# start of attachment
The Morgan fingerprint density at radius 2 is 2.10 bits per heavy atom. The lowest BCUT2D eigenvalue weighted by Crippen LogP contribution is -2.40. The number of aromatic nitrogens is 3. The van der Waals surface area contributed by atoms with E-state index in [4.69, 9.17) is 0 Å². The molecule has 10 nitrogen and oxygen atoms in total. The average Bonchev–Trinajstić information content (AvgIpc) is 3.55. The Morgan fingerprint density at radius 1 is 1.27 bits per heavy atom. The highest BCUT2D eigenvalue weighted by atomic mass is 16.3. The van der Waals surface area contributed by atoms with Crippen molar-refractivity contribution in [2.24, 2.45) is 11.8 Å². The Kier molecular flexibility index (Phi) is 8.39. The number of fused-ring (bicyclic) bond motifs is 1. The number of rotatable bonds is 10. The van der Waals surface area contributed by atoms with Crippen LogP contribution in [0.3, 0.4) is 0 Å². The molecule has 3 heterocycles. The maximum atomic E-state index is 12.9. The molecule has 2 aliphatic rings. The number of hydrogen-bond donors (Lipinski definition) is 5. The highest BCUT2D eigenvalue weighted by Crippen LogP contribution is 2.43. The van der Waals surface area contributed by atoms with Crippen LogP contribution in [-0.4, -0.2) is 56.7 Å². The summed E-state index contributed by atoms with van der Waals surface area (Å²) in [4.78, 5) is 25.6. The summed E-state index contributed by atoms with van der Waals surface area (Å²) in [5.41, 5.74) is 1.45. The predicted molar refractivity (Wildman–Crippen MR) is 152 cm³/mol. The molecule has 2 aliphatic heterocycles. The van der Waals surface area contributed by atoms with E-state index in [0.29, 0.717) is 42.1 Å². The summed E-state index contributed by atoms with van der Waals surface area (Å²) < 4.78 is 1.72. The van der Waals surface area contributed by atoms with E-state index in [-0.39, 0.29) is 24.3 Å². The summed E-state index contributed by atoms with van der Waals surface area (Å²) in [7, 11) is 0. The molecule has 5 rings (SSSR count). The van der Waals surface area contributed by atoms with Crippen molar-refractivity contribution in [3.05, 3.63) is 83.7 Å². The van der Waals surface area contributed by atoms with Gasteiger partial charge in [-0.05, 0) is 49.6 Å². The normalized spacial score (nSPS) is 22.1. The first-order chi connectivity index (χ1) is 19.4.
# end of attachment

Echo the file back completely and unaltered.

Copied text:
The Morgan fingerprint density at radius 2 is 2.10 bits per heavy atom. The lowest BCUT2D eigenvalue weighted by Crippen LogP contribution is -2.40. The number of aromatic nitrogens is 3. The van der Waals surface area contributed by atoms with E-state index in [4.69, 9.17) is 0 Å². The molecule has 10 nitrogen and oxygen atoms in total. The average Bonchev–Trinajstić information content (AvgIpc) is 3.55. The Morgan fingerprint density at radius 1 is 1.27 bits per heavy atom. The highest BCUT2D eigenvalue weighted by atomic mass is 16.3. The van der Waals surface area contributed by atoms with Crippen molar-refractivity contribution in [2.24, 2.45) is 11.8 Å². The Kier molecular flexibility index (Phi) is 8.39. The number of fused-ring (bicyclic) bond motifs is 1. The number of rotatable bonds is 10. The van der Waals surface area contributed by atoms with Crippen LogP contribution in [0.3, 0.4) is 0 Å². The molecule has 3 heterocycles. The maximum atomic E-state index is 12.9. The molecule has 2 aliphatic rings. The number of hydrogen-bond donors (Lipinski definition) is 5. The highest BCUT2D eigenvalue weighted by Crippen LogP contribution is 2.43. The van der Waals surface area contributed by atoms with Crippen LogP contribution in [-0.4, -0.2) is 56.7 Å². The summed E-state index contributed by atoms with van der Waals surface area (Å²) in [4.78, 5) is 25.6. The summed E-state index contributed by atoms with van der Waals surface area (Å²) in [5.41, 5.74) is 1.45. The predicted molar refractivity (Wildman–Crippen MR) is 152 cm³/mol. The molecule has 2 aliphatic heterocycles. The van der Waals surface area contributed by atoms with E-state index in [0.29, 0.717) is 42.1 Å². The summed E-state index contributed by atoms with van der Waals surface area (Å²) < 4.78 is 1.72. The van der Waals surface area contributed by atoms with E-state index in [-0.39, 0.29) is 24.3 Å². The summed E-state index contributed by atoms with van der Waals surface area (Å²) in [7, 11) is 0. The molecule has 5 rings (SSSR count). The van der Waals surface area contributed by atoms with Crippen molar-refractivity contribution in [3.05, 3.63) is 83.7 Å². The van der Waals surface area contributed by atoms with Gasteiger partial charge in [-0.05, 0) is 49.6 Å². The normalized spacial score (nSPS) is 22.1. The first-order chi connectivity index (χ1) is 19.4.